What does anxiety management mean to you?
Make time for the things that don’t have a space in your life, yet.
- How often are you able to feel calm, well-rested, comfortable?
- What can you change to make those things a part of your everyday existence?
People with anxiety disorders often find that their condition is exacerbated by environmental factors. It’s certainly true that there are plenty of things that we can’t change, at least not right away. And those things can make you feel helpless, powerless, afraid. Try to stay focused on the things you can control. You’ll be better able to address that sense of uncertainty which makes the world such a scary place sometimes.
Combat Anxiety and Isolation
No matter how much you may think you are totally alone with the terrible fear and worry that come with an anxiety disorder, it’s just not true. Remember that 1 in 4 people in the world will experience a mental health problem at some point in their lives.
I can virtually guarantee that there are people in your life who do understand. To varying degrees, of course, and they won’t always know how to communicate it but then I rarely know how to tell those nearest and dearest to me about my issues either. It’s a confronting thing to do, and a lot of the time you just want to live your life. Don’t you?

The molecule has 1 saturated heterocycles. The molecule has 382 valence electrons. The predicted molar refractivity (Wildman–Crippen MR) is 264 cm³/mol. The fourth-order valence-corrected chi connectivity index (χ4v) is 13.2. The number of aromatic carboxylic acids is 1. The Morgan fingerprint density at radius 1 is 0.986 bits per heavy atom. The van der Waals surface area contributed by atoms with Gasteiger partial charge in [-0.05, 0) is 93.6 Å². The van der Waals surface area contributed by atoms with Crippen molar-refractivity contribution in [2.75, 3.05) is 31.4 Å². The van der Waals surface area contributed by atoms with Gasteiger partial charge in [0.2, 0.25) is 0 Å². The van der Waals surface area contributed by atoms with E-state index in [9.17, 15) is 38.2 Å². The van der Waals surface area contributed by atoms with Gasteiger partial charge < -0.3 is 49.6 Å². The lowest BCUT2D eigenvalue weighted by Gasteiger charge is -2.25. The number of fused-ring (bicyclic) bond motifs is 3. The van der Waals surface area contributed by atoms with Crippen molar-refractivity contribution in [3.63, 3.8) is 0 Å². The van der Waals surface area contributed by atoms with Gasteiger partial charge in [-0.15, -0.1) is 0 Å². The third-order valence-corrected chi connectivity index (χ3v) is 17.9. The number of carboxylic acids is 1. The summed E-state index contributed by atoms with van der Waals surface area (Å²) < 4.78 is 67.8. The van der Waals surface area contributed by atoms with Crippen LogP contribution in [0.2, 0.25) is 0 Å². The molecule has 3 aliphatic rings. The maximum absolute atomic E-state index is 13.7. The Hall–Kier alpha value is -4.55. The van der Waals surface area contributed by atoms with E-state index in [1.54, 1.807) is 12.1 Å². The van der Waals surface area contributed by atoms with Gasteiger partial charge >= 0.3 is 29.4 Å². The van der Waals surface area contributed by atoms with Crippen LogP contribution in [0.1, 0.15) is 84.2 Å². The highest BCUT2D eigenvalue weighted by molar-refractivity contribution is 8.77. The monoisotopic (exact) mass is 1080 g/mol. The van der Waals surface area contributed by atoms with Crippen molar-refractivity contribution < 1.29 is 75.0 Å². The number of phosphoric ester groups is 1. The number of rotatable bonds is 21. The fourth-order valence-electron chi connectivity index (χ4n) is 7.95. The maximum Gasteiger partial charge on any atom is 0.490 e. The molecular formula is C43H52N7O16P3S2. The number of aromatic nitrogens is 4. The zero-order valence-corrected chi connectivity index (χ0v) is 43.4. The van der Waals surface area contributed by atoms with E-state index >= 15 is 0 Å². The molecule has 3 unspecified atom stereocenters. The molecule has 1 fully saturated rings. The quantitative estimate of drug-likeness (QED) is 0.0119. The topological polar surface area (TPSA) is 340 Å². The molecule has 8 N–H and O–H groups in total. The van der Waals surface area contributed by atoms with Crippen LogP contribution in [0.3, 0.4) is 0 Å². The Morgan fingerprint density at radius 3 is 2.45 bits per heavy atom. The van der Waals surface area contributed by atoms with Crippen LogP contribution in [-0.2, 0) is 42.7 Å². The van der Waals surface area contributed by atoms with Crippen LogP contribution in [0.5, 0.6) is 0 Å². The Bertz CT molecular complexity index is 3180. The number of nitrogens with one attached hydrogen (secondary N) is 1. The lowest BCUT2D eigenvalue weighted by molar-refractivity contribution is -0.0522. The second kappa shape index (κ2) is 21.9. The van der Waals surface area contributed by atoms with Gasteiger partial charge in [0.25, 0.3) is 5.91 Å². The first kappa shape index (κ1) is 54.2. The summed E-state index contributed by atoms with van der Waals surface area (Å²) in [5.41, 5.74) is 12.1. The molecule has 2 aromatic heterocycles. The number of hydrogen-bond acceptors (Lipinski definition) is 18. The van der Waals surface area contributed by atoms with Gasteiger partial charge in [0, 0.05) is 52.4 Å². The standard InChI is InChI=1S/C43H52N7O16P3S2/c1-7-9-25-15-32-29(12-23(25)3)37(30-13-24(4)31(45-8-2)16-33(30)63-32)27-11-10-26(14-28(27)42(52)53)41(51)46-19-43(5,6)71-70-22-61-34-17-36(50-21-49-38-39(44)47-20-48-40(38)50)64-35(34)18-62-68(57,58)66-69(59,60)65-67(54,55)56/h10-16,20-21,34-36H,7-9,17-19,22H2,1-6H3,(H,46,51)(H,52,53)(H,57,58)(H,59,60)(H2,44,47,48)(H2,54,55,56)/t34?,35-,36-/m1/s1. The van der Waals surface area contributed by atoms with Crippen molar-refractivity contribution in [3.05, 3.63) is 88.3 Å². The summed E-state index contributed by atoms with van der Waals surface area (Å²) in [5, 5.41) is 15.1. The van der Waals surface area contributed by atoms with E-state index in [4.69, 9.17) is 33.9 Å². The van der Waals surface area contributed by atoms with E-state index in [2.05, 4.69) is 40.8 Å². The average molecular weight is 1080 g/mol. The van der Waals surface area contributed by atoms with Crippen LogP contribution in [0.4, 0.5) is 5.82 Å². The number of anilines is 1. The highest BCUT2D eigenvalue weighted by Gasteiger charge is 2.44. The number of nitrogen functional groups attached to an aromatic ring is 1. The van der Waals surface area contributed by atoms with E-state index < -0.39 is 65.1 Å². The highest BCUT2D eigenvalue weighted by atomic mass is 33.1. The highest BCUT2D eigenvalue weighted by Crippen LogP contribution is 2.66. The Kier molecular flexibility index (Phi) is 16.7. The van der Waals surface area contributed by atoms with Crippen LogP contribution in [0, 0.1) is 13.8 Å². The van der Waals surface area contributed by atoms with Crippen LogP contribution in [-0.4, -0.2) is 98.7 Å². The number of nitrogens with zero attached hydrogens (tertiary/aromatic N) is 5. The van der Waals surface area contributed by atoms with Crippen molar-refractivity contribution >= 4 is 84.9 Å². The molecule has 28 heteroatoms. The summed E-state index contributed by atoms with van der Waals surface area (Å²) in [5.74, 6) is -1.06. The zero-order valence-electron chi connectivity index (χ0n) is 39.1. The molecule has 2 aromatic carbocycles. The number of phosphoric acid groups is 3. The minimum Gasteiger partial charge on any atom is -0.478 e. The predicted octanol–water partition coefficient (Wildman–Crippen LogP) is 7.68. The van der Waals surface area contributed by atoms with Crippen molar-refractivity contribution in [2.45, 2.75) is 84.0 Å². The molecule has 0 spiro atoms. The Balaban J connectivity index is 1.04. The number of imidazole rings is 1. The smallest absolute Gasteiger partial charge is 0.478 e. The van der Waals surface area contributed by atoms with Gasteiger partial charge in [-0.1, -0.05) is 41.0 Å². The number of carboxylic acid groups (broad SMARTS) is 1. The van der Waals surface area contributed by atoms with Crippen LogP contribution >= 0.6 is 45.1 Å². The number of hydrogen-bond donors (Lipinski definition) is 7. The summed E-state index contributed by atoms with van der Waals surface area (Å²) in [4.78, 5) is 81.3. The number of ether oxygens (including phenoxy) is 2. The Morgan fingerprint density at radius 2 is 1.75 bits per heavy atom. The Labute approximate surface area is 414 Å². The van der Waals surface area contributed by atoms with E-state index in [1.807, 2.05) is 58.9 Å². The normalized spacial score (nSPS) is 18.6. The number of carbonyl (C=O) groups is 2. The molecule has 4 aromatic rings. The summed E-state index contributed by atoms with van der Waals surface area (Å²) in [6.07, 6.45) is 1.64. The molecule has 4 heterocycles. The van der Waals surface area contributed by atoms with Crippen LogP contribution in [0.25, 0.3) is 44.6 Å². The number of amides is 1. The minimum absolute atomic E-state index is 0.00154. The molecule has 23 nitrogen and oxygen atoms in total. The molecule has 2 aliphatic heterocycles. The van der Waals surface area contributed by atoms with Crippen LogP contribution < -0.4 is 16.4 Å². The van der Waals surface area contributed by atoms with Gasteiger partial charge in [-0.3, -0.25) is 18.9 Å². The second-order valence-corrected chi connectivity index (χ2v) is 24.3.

Look around you: Are there things you could change? Tangible, physical things are far easier to shift than habits, or ingrained thought processes.
One useful anxiety management skill is to slowly become aware of the subtle differences in your emotional space. Jot down some notes on a regular basis to keep track of what you react to, and whether that changes the way you experience the symptoms of anxiety.
What helps you feel safe and secure? What makes you feel uncertain?
Self-help for Anxiety
I find self-help for anxiety can be as ‘simple’ as tidying up my living room, doing the dishes, getting a bit more space. With my obsessive compulsive tendencies, it helps to try to just start; Pick something that wants doing and do a little of that. It lifts you out of that “I’m stuck” place fast. Once you’ve done it, and realized it works, then it’s that much easier the next time.
That’s kind of the hidden Easter egg of treating anxiety: the more you use your anxiety coping skills, the more effective and easier to use they are. It’s also why any CBT you’ve done needs to be periodically renewed — a ‘use it or lose it’ sort of thing.
Environment and the right support make an incredible amount of difference when trying to treat anxiety. Do what you can, focus on the part you play in the emotions you experience every day. The more you know about the world, and how you experience it, the fitter you’ll be to fight anxiety.